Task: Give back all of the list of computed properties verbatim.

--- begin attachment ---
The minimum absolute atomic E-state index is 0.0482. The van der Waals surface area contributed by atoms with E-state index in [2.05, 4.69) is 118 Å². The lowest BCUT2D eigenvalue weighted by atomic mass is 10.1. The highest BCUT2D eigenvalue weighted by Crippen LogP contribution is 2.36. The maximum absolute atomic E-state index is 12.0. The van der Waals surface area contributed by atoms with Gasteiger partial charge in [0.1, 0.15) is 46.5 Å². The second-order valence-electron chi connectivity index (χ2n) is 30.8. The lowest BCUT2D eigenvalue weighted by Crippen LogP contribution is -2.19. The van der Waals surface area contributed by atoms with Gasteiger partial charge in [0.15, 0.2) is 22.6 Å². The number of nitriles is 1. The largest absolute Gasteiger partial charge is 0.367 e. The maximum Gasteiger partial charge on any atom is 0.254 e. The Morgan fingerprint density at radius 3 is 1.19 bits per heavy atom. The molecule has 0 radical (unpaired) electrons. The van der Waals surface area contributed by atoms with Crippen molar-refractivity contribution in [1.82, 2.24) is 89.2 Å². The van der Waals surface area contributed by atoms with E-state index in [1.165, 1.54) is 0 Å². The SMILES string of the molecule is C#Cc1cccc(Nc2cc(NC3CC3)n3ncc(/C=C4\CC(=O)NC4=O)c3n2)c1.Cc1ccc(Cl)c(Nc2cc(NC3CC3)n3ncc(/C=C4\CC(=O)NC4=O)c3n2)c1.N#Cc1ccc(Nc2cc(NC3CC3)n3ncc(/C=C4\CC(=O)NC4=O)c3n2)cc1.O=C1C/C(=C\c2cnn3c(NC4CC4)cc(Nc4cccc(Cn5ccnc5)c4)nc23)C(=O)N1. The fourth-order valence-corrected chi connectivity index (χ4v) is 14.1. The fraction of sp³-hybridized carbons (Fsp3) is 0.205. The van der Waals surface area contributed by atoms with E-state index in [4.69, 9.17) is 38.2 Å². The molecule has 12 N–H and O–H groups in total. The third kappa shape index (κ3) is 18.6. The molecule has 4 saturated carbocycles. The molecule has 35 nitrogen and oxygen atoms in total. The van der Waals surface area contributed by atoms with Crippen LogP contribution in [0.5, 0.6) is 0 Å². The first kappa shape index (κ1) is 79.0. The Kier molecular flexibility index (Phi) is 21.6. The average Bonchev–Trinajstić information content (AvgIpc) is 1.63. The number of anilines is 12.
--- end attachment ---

The minimum absolute atomic E-state index is 0.0482. The van der Waals surface area contributed by atoms with E-state index in [2.05, 4.69) is 118 Å². The lowest BCUT2D eigenvalue weighted by atomic mass is 10.1. The highest BCUT2D eigenvalue weighted by Crippen LogP contribution is 2.36. The maximum absolute atomic E-state index is 12.0. The van der Waals surface area contributed by atoms with Gasteiger partial charge in [0.1, 0.15) is 46.5 Å². The second-order valence-electron chi connectivity index (χ2n) is 30.8. The lowest BCUT2D eigenvalue weighted by Crippen LogP contribution is -2.19. The van der Waals surface area contributed by atoms with Gasteiger partial charge in [0.15, 0.2) is 22.6 Å². The number of nitriles is 1. The largest absolute Gasteiger partial charge is 0.367 e. The maximum Gasteiger partial charge on any atom is 0.254 e. The Morgan fingerprint density at radius 3 is 1.19 bits per heavy atom. The molecule has 0 radical (unpaired) electrons. The van der Waals surface area contributed by atoms with Crippen molar-refractivity contribution in [1.82, 2.24) is 89.2 Å². The van der Waals surface area contributed by atoms with E-state index in [1.165, 1.54) is 0 Å². The SMILES string of the molecule is C#Cc1cccc(Nc2cc(NC3CC3)n3ncc(/C=C4\CC(=O)NC4=O)c3n2)c1.Cc1ccc(Cl)c(Nc2cc(NC3CC3)n3ncc(/C=C4\CC(=O)NC4=O)c3n2)c1.N#Cc1ccc(Nc2cc(NC3CC3)n3ncc(/C=C4\CC(=O)NC4=O)c3n2)cc1.O=C1C/C(=C\c2cnn3c(NC4CC4)cc(Nc4cccc(Cn5ccnc5)c4)nc23)C(=O)N1. The fourth-order valence-corrected chi connectivity index (χ4v) is 14.1. The fraction of sp³-hybridized carbons (Fsp3) is 0.205. The van der Waals surface area contributed by atoms with E-state index in [4.69, 9.17) is 38.2 Å². The molecule has 12 N–H and O–H groups in total. The third kappa shape index (κ3) is 18.6. The molecule has 4 saturated carbocycles. The molecule has 35 nitrogen and oxygen atoms in total. The van der Waals surface area contributed by atoms with Crippen LogP contribution in [0.5, 0.6) is 0 Å². The first kappa shape index (κ1) is 79.0. The Kier molecular flexibility index (Phi) is 21.6. The average Bonchev–Trinajstić information content (AvgIpc) is 1.63. The number of anilines is 12.